The next part was the quiz. Anderson told me I only needed to get six correct answers from the ten questions he had for me. At this point, I am trying to remember all the questions he asked. I recall:

  • How many US Supreme Court Justices are there? (Nine)
  • Name two cabinet-level positions. (The vice president and the Secretary of State)
  • When do we celebrate Independence Day?

I remember the question about Independence Day because, after I gave him the correct answer, he commented that this was a day, not a date, so the correct answer was July 4th, not July 4th, 1776. A throwback to the beginning of the interview. Nice.

After that, we discussed my marriage. Anderson asked me when I got married, and when I told him my 9th anniversary was yesterday, he congratulated me. He asked me what we did to celebrate, and I explained that we had both forgotten about the anniversary because we’d been preparing for the interview. Anderson immediately went online and searched for 9th-anniversary wedding gifts and told me I still had time to go and buy something to celebrate. He was that kind.

The final part of the interview was the yes/no questions from the application form. All you have to do is answer what you initially wrote in the form.

And that was the end of the interview. I had to review and sign some information on the iPad, and it was all over. It was about 10:30. The whole process took about 20 minutes.

The naturalization ceremony

After the interview, Anderson walked me to a large room to meet Knuckles. This gentleman was going to administer the Oath of Allegiance to several of us as the last step in the naturalization process. I received a package with a letter from the President in nice official White House stationary, some reading material about becoming a citizen, and the most important thing: my Citizenship Certificate.

I saw some of the same people from earlier in the waiting room. The gentleman with the jeans and sneakers. The lady with the pantsuit. The person with the leggings and the fleece polar. We had all passed!

After a few minutes, Knuckles administered the oath. We had to stand up, raise our right hand, and repeat the oath after him. The moment was very solemn, and I was proud to participate. I was sad my husband wasn’t allowed to witness it, though.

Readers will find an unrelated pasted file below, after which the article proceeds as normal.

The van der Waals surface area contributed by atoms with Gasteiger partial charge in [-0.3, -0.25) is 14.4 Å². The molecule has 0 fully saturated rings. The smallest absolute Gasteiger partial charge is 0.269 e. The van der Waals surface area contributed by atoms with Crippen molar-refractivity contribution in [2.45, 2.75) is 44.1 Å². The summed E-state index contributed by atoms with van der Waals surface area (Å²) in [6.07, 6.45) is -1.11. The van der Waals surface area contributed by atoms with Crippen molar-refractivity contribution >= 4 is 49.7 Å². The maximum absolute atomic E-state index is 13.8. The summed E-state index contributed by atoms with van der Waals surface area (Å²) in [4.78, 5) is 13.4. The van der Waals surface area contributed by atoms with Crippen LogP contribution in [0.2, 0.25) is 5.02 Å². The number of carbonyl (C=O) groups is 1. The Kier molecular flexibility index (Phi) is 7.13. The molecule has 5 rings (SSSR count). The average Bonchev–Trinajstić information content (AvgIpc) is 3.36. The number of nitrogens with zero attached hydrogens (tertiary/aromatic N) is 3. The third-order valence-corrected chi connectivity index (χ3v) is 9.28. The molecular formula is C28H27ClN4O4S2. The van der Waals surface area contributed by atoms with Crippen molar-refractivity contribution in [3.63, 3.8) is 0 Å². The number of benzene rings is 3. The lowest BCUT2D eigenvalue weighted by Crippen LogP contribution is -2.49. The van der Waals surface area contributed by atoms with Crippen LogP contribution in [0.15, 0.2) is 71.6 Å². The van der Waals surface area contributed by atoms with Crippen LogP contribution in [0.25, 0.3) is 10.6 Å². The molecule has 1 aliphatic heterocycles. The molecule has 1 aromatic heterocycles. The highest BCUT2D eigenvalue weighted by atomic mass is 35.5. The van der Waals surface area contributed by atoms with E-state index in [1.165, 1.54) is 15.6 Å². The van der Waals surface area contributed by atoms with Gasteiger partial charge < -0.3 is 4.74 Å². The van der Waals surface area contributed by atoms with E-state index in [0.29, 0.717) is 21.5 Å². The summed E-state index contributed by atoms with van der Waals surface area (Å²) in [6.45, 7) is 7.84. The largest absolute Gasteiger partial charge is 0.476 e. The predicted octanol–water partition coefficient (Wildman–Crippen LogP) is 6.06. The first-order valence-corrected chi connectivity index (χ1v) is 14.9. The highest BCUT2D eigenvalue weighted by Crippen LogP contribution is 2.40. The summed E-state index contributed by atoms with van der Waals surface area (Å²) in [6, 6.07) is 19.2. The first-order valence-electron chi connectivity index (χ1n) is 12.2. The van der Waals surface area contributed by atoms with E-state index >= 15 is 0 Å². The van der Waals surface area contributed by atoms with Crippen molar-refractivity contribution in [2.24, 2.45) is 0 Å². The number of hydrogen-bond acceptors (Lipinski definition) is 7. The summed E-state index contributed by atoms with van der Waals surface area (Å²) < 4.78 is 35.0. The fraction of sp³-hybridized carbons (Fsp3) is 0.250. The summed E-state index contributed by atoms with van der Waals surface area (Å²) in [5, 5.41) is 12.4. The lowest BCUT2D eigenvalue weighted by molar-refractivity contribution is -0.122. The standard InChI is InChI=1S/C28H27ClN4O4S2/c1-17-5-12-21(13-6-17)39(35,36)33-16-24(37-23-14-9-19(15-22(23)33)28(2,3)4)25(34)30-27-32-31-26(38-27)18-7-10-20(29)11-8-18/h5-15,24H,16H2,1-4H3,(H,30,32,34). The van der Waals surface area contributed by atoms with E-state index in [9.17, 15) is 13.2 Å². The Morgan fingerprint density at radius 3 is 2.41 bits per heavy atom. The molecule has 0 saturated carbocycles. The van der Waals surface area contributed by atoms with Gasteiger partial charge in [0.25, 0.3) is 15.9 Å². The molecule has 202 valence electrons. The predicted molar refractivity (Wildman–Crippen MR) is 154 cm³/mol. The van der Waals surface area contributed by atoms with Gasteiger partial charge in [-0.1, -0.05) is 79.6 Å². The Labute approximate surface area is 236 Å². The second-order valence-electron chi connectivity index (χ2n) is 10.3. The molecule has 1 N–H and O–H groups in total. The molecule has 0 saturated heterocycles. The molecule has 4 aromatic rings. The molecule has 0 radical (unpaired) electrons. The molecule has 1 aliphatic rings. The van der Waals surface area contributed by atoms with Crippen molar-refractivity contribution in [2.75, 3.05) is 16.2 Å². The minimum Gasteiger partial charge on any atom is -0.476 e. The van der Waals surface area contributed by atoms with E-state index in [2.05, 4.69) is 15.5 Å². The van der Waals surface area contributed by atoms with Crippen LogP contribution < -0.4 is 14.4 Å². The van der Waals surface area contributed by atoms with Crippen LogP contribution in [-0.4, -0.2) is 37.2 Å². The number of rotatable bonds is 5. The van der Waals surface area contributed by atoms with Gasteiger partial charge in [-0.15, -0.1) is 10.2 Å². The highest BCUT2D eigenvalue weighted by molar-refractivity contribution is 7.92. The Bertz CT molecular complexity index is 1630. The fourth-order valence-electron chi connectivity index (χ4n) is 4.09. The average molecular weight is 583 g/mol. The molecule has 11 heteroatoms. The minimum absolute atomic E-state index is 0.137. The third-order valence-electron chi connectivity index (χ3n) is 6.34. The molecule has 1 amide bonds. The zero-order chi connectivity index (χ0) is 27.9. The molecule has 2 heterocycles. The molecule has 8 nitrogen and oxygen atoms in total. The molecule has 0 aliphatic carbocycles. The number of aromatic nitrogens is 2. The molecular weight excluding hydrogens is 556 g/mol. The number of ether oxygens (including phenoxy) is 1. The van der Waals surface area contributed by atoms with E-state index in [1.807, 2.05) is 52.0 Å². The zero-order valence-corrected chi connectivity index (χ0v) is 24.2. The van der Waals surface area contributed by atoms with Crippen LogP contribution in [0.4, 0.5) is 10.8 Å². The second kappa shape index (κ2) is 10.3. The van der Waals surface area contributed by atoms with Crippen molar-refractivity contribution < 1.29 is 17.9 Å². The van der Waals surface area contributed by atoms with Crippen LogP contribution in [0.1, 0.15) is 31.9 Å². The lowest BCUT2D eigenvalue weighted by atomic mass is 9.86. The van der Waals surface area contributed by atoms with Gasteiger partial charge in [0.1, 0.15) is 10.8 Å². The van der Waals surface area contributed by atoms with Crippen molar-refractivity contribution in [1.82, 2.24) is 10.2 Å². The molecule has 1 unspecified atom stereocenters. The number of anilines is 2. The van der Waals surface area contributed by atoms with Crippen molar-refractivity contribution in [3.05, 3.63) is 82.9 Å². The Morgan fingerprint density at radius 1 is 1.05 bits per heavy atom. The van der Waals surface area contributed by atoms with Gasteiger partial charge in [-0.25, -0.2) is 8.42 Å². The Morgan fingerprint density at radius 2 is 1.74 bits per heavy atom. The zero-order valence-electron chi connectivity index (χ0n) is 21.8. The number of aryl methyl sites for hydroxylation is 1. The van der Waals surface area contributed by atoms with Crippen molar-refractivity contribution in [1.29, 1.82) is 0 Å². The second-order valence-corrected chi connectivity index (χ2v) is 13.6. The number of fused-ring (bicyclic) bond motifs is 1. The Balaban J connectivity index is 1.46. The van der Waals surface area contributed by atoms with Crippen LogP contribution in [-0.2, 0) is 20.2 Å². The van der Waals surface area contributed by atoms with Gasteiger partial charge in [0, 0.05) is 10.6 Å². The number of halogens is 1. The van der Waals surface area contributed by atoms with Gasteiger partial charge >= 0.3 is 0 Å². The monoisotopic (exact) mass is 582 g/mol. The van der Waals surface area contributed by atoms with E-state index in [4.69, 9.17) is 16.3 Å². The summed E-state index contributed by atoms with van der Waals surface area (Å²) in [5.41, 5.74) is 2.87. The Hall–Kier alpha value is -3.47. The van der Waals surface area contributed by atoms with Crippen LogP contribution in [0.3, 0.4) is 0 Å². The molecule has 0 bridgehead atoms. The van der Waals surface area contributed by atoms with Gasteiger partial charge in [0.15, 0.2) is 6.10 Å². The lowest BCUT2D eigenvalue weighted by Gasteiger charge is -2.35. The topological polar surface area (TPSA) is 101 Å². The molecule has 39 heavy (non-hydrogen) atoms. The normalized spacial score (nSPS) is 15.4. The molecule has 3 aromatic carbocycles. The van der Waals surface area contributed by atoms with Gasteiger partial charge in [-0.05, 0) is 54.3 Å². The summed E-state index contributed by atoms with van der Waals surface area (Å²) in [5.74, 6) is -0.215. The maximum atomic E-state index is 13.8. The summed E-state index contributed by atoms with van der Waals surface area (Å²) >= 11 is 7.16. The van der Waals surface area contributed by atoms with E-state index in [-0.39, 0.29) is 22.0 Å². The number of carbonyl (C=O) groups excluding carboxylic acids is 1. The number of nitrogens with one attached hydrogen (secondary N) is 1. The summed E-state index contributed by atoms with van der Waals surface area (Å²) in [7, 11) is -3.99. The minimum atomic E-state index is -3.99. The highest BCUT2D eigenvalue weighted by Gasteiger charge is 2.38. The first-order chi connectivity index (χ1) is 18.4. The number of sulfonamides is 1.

After the oath, Knuckles gave us further instructions, and we were all done. I had become an American Citizen!

Knuckles explained that the certificate of citizenship worked the same as a birth certificate and that we had been “reborn as American Citizens” on that day. When he put it that way, it felt a bit weird. But it is accurate. I had left behind everything I had known for years to start as a citizen in a new country. It is a big deal.

I entered the building as a resident alien and walked out as an American Citizen.

I entered the building as a resident alien and walked out as an American Citizen.

Practicing citizenship: registering and early voting.

I entered the building as a resident alien and walked out as an American Citizen. My husband was waiting for me, so we took a few pictures. We went home for lunch, and then we headed out to put it all to practice: I did same-day registration and voted early in the midterm elections!

The voting place was busy, but things were moving smoothly. There were almost as many poll workers as voters.

All I needed to register was to show my driver’s license, which included my address. A lady typed all the info into a laptop, pushed some buttons, and then told me I was all registered. She gave me a piece of paper; I brought it to another lady who gave me a ballot and… I voted!

And now, what?

The following steps in my life as an American Citizen are getting my Social Security status updated and getting an American passport. But as of today, I’m as American as Apple Pie.

1 like Gabriel Hourton B



Wena gringo! Felicidades!


Congratulations, flamante ciudadano estadounidense. 😃

Privacy Policy Affiliate Disclosure